Managing Stress Through Art
At this time of year when we welcome back the light, so desperately needed after a couple of dark years, it can be helpful to find colourful and enjoyable means of reducing stress levels. As stress levels may be at an all-time high, it is fortunate for us in the Elk Valley that there is also an ever-increasing amount of art available to enjoy in the form of public art as well as small, local galleries popping up, but also in opportunities to learn about different medias and produce art.
In a review of the literature that exists in the area of the effect art and art therapy have on health, music appears to be the most accessible and the most researched form of art used for healing purposes. Music has been shown to decrease anxiety, restore emotional balance, and actually help patients achieve control over pain. Several studies have demonstrated the use of music therapy in cancer patients with chronic pain, illustrating that music can not only reduce pain in this population, but also increase their sense of control while in the hospital, improve immunity, and decrease their anxiety.
Art therapy, or utilizing art projects to allow people to explore their creativity, also can help people to express and process emotions such as grief, loss, fear, and anxiety, potentially enabling them
to reclaim an identity outside of these emotions and move past the experiences that have shaped them. Art and music therapy have thus become useful in working with patients struggling with post-traumatic stress disorder as it allows them to use imagery to tell their stories without having to verbally recount the events of their past. Further, it enables them to express ideas or experiences for which they lack the words. The same appears to be true for people with cancer, heart disease, or other serious illnesses. Encouraging these patients to explore their disease and the emotions around the disease through artistic expression, either in a group or individual setting, can open up the pathways to emotional healing.
The use of music or art in hospitals is shown to decrease hospital stays, reduce stress, and decrease the need for sleep aids, but this is not limited to those participating in hands on forms of art therapy. Having art on the walls and playing music in the background at the hospital is also associated with these improved experiences and outcomes. These benefits extend to our own homes and the world around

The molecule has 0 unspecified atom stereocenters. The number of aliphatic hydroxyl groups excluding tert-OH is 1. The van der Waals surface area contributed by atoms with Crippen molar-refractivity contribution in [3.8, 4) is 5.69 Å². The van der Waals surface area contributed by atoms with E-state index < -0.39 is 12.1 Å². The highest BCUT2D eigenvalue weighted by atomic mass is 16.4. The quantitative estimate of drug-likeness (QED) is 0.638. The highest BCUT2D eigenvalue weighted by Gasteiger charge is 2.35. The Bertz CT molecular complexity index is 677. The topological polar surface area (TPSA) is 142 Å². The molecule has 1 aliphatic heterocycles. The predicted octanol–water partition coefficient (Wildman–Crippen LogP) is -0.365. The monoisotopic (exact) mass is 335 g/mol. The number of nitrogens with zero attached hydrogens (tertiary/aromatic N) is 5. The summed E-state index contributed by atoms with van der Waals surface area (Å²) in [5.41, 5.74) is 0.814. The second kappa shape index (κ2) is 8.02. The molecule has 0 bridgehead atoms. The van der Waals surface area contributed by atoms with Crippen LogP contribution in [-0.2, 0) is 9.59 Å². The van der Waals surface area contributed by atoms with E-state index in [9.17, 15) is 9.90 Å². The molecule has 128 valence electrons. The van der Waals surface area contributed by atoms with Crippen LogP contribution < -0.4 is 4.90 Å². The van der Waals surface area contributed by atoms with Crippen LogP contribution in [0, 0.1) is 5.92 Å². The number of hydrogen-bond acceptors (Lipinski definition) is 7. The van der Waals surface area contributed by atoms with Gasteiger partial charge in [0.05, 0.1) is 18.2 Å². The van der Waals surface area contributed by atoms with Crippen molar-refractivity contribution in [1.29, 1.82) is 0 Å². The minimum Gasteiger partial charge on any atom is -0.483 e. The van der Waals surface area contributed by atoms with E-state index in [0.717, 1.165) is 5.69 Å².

us. Having soothing art on the walls and listening to music can have a direct result on our mood, as well as on the production and balancing of stress hormones. The same is true of those who participate in playing music or creating art at any level. Playing a simple piece of music on the piano is a form of artistic expression that can have impactful effects on your mind and body, just as drawing, or even filling out the pages of a colouring book can.
Beyond art and music exist other forms of art therapy such as movement-based creative expression (such as dancing and tai chi) and expressive writing, which both appear to have positive effects on body image, ambulation, and psychological well-being as well as perceived overall physical well-being. Those who participate in expressive writing, in particular, appear to have less pain, less depression, less fatigue, and improved immunity.
For many of us, tapping into our artistic side is a departure from most of the cognitive and physical work that we do on a day-to-day basis, so these activities actually provide our brains with a different type of exercise that can have long-lasting effects. Decreasing our stress response has a wide variety of well-known effects, including but not limited to improved sleep, better mood, and decreased anxiety.
Despite there not being comprehensive empirical data on the efficacy and importance of art therapy of all types on wellness or health, it is no small coincidence that humans have integrated art into all of our cultures and civilizations with such great importance. As we enter the light-filled month of June, perhaps take an opportunity to see what is available locally for to you to both look at and produce.